(b. Venice, Italy, 14 October 1868; d. Genoa, Italy, 25 November 1937)
mathematical logic, mathematics.
Padoa attended a secondary school in Venice, the engineering school in Padua, and the University in Turin, from which he received a degree in mathematics in 1895. He taught in secondary schools at Pinerolo, Rome, and Cagliari, and (from 1909) at the Technical Institute in Genoa.
Podoa was the first to devise a method for proving that a primitive term of a theory cannot be defined within the system by the remaining primitive terms. This method was presented in his lectures at Rome early in 1900 and was made public at the International Congress of Philosophy held at Paris later that year. He defined a system of undefined symbols is irreducible with respect to the system of unproved propositions when no symbolic definition of any undefined symbol can be deduced from the system of unproved propositions. He also said:
To prove that the system of undefined symbols is irreducible with respect to the system of unproved propositions it is necessary and sufficient to find, for each undefined symbol, an interpretation of the system of undefined symbols that verifies the system of unproved propositions and that continues to do so if we suitably change the meaning of only the symbol considered [“ Essai …,” p. 322].
Although it took the development of model theory to bring out the importance of this method in the theory of definition, Padoa was already convinced of its significance. (A proof of Padoa’s method was given by Alfred Tarski in 1926 and, independently, by J. C. C. McKinsey in 1935.)
In lectures at the universities of Brussels, Pavia, Bern, Padua, Cagliari, and Geneva, Padoa was an effective popularizer of the mathematical logic developed by Giuseppe Peano’s “school,.” of which Padoa was a prominent member. He was also active in the organization of secondary school teachers of mathematics and participated in many congresses of philosophy and mathematics. In 1934 he was awarded the ministerial prize in mathematics by the Accademia dei Lincei.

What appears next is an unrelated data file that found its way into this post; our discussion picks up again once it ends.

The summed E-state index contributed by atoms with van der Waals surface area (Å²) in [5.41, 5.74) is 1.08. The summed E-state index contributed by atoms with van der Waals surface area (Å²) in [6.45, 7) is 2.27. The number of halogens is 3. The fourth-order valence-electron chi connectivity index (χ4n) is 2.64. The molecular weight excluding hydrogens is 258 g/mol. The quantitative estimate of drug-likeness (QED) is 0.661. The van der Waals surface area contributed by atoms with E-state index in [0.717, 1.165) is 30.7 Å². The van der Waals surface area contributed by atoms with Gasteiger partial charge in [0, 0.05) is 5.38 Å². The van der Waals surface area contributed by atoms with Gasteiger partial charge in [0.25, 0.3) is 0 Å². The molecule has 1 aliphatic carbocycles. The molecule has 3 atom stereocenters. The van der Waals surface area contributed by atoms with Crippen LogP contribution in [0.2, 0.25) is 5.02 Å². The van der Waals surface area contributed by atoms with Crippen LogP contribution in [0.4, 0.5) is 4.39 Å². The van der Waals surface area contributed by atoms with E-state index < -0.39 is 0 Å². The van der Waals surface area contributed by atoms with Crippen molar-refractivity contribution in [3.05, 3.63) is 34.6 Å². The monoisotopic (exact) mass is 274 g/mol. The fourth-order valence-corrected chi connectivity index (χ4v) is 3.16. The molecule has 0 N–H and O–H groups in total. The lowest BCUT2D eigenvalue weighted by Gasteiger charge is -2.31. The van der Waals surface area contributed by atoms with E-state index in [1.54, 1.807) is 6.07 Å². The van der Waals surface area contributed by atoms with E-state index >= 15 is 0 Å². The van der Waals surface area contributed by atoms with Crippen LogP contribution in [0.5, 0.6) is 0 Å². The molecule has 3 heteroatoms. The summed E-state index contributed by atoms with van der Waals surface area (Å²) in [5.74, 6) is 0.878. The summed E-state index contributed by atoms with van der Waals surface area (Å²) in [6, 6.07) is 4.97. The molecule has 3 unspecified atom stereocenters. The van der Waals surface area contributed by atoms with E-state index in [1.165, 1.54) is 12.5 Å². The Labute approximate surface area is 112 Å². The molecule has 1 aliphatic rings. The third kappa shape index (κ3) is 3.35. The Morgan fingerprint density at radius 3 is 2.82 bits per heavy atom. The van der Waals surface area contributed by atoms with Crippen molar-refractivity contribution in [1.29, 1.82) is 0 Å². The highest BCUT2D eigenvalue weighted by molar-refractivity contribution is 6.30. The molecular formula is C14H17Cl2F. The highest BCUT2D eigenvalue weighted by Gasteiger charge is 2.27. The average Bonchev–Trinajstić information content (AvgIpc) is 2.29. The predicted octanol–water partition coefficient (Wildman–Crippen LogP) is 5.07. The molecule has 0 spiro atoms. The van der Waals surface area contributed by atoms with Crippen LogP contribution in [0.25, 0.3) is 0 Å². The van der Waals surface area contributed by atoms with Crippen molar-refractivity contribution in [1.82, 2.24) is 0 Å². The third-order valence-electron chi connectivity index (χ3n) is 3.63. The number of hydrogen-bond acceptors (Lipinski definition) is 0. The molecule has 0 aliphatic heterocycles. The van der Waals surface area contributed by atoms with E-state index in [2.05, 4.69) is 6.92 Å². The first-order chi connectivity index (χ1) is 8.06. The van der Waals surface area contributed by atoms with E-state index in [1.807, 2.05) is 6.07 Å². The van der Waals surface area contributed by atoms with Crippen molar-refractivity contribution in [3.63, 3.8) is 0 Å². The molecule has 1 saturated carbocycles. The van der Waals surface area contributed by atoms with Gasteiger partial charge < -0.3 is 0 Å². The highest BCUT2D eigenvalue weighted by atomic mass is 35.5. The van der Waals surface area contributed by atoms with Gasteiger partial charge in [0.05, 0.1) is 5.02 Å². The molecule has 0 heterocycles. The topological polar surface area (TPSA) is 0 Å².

I. Original Works. A list of 34 of Padoa’s publications in logic and related areas of mathematics (about half of all his scientific publications) is in Antonio Giannattasion, “Due inediti di Alessandro Padoa,” in Physis (Florence), 10 (1968), 309–336. To this may be added three papers presented to the Congres International de Philosophie Scientifique at Paris in 1935 and published in Actualites scientifiques et industrielles (1936): “Classes et pseudo classes,”no. 390, 26–28; “Les extensions successives de l’ensemble des nombres au point de vue deductif,” no. 394, 52–59; and “Ce que la logique doit a Peano,” no. 395, 31–37.
Padoa’s method was stated in “Essai d’une theorie algebrique des nombres entries, precede d’une introduction iogidue a une theorie deductive quelconque,” inBibliotheque du Congres international de philosophie, Paris, 1900, III (Paris, 1901), 309–365. An English trans. (with references to Padoa’s method) is in Jean van Heijenoort, ed., From Frege to Godel: A Source Book in Mathematical Logic 1879–1931 (Cambridge, Mass., 1967), 118–123. Padoa’s major work is “La logique deductive dans sa derniere phase de developpement,” in Revue de metaphysique et de morale,19 (1911), 828–832; 20 (1912), 48–67, 207–231, also published separately, with a preface by G. Peano (Paris, 1912).
II. Secondary Literature. There is no biography of Padoa. Some information on his life and work may be found in the obituaries in Bollettino dell’ Unione matematica italiana,16 (1937), 248; and Revue de metaphysique et de morale,45 (1938), Apr. supp., 32; and in F. G. Tricomi, “Matematici italiani del primo secolo dello stato unitario,” inMemorie della Accademia delle scienze di Torino, 4th ser., no. 1 (1962), 81.
Hubert C. Kennedy